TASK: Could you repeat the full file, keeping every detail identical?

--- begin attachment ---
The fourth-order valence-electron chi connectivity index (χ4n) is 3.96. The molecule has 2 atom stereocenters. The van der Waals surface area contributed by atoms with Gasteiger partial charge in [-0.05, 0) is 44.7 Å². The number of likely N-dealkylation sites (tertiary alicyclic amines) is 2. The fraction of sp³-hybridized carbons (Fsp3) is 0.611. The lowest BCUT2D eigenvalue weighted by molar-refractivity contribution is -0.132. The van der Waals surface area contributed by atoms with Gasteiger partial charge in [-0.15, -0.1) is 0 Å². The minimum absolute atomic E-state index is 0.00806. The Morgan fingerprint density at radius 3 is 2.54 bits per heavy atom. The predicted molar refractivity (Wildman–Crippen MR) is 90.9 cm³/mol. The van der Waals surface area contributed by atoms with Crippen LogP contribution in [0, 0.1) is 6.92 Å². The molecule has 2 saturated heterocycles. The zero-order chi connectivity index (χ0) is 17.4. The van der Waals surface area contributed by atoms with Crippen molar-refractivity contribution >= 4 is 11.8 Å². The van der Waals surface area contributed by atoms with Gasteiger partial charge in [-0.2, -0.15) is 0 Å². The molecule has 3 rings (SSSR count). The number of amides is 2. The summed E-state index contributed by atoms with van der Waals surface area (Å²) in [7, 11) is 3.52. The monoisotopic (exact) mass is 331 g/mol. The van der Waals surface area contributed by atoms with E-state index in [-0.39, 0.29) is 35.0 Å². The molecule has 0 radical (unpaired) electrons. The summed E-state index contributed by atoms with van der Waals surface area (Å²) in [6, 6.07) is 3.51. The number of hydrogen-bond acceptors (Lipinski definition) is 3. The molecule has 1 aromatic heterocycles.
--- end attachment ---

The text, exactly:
The fourth-order valence-electron chi connectivity index (χ4n) is 3.96. The molecule has 2 atom stereocenters. The van der Waals surface area contributed by atoms with Gasteiger partial charge in [-0.05, 0) is 44.7 Å². The number of likely N-dealkylation sites (tertiary alicyclic amines) is 2. The fraction of sp³-hybridized carbons (Fsp3) is 0.611. The lowest BCUT2D eigenvalue weighted by molar-refractivity contribution is -0.132. The van der Waals surface area contributed by atoms with Gasteiger partial charge in [-0.15, -0.1) is 0 Å². The minimum absolute atomic E-state index is 0.00806. The Morgan fingerprint density at radius 3 is 2.54 bits per heavy atom. The predicted molar refractivity (Wildman–Crippen MR) is 90.9 cm³/mol. The van der Waals surface area contributed by atoms with Crippen LogP contribution in [0, 0.1) is 6.92 Å². The molecule has 2 saturated heterocycles. The zero-order chi connectivity index (χ0) is 17.4. The van der Waals surface area contributed by atoms with Crippen molar-refractivity contribution >= 4 is 11.8 Å². The van der Waals surface area contributed by atoms with Gasteiger partial charge in [-0.2, -0.15) is 0 Å². The molecule has 3 rings (SSSR count). The number of amides is 2. The summed E-state index contributed by atoms with van der Waals surface area (Å²) in [7, 11) is 3.52. The monoisotopic (exact) mass is 331 g/mol. The van der Waals surface area contributed by atoms with E-state index in [-0.39, 0.29) is 35.0 Å². The molecule has 0 radical (unpaired) electrons. The summed E-state index contributed by atoms with van der Waals surface area (Å²) in [6, 6.07) is 3.51. The number of hydrogen-bond acceptors (Lipinski definition) is 3. The molecule has 1 aromatic heterocycles.